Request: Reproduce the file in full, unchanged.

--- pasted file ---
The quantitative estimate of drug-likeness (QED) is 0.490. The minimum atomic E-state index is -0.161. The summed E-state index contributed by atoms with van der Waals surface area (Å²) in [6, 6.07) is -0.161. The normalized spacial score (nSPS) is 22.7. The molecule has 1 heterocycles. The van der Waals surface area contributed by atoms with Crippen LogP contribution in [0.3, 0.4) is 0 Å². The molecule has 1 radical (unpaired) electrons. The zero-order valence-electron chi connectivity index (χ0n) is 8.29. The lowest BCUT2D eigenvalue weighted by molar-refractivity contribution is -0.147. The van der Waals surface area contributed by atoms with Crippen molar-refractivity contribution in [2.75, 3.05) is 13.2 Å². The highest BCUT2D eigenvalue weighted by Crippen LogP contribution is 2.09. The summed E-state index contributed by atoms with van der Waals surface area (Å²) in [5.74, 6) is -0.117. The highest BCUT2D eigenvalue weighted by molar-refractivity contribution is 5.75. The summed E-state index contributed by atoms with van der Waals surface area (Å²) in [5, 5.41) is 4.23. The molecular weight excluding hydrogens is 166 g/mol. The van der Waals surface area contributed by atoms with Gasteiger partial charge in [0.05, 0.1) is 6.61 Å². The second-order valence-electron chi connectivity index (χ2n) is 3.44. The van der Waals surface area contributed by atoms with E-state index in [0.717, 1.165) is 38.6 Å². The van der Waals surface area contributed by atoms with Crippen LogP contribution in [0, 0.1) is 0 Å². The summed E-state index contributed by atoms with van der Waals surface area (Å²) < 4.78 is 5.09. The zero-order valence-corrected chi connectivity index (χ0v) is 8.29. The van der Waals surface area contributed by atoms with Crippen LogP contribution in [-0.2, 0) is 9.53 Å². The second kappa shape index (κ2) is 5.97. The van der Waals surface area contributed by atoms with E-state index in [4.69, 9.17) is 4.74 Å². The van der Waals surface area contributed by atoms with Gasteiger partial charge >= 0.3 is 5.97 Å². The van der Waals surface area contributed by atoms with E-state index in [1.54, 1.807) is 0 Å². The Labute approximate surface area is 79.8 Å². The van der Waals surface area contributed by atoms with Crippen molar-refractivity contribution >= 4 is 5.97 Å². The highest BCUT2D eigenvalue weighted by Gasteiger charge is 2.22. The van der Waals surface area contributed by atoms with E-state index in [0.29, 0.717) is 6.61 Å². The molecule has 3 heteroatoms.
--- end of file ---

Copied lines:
The quantitative estimate of drug-likeness (QED) is 0.490. The minimum atomic E-state index is -0.161. The summed E-state index contributed by atoms with van der Waals surface area (Å²) in [6, 6.07) is -0.161. The normalized spacial score (nSPS) is 22.7. The molecule has 1 heterocycles. The van der Waals surface area contributed by atoms with Crippen LogP contribution in [0.3, 0.4) is 0 Å². The molecule has 1 radical (unpaired) electrons. The zero-order valence-electron chi connectivity index (χ0n) is 8.29. The lowest BCUT2D eigenvalue weighted by molar-refractivity contribution is -0.147. The van der Waals surface area contributed by atoms with Crippen molar-refractivity contribution in [2.75, 3.05) is 13.2 Å². The highest BCUT2D eigenvalue weighted by Crippen LogP contribution is 2.09. The summed E-state index contributed by atoms with van der Waals surface area (Å²) in [5.74, 6) is -0.117. The highest BCUT2D eigenvalue weighted by molar-refractivity contribution is 5.75. The summed E-state index contributed by atoms with van der Waals surface area (Å²) in [5, 5.41) is 4.23. The molecular weight excluding hydrogens is 166 g/mol. The van der Waals surface area contributed by atoms with Gasteiger partial charge in [0.05, 0.1) is 6.61 Å². The second-order valence-electron chi connectivity index (χ2n) is 3.44. The van der Waals surface area contributed by atoms with E-state index in [0.717, 1.165) is 38.6 Å². The van der Waals surface area contributed by atoms with Crippen LogP contribution in [0, 0.1) is 0 Å². The summed E-state index contributed by atoms with van der Waals surface area (Å²) < 4.78 is 5.09. The zero-order valence-corrected chi connectivity index (χ0v) is 8.29. The van der Waals surface area contributed by atoms with Crippen LogP contribution in [-0.2, 0) is 9.53 Å². The second kappa shape index (κ2) is 5.97. The van der Waals surface area contributed by atoms with E-state index in [4.69, 9.17) is 4.74 Å². The van der Waals surface area contributed by atoms with Gasteiger partial charge >= 0.3 is 5.97 Å². The van der Waals surface area contributed by atoms with E-state index in [1.54, 1.807) is 0 Å². The Labute approximate surface area is 79.8 Å². The van der Waals surface area contributed by atoms with Crippen molar-refractivity contribution >= 4 is 5.97 Å². The highest BCUT2D eigenvalue weighted by Gasteiger charge is 2.22. The van der Waals surface area contributed by atoms with E-state index in [0.29, 0.717) is 6.61 Å². The molecule has 3 heteroatoms.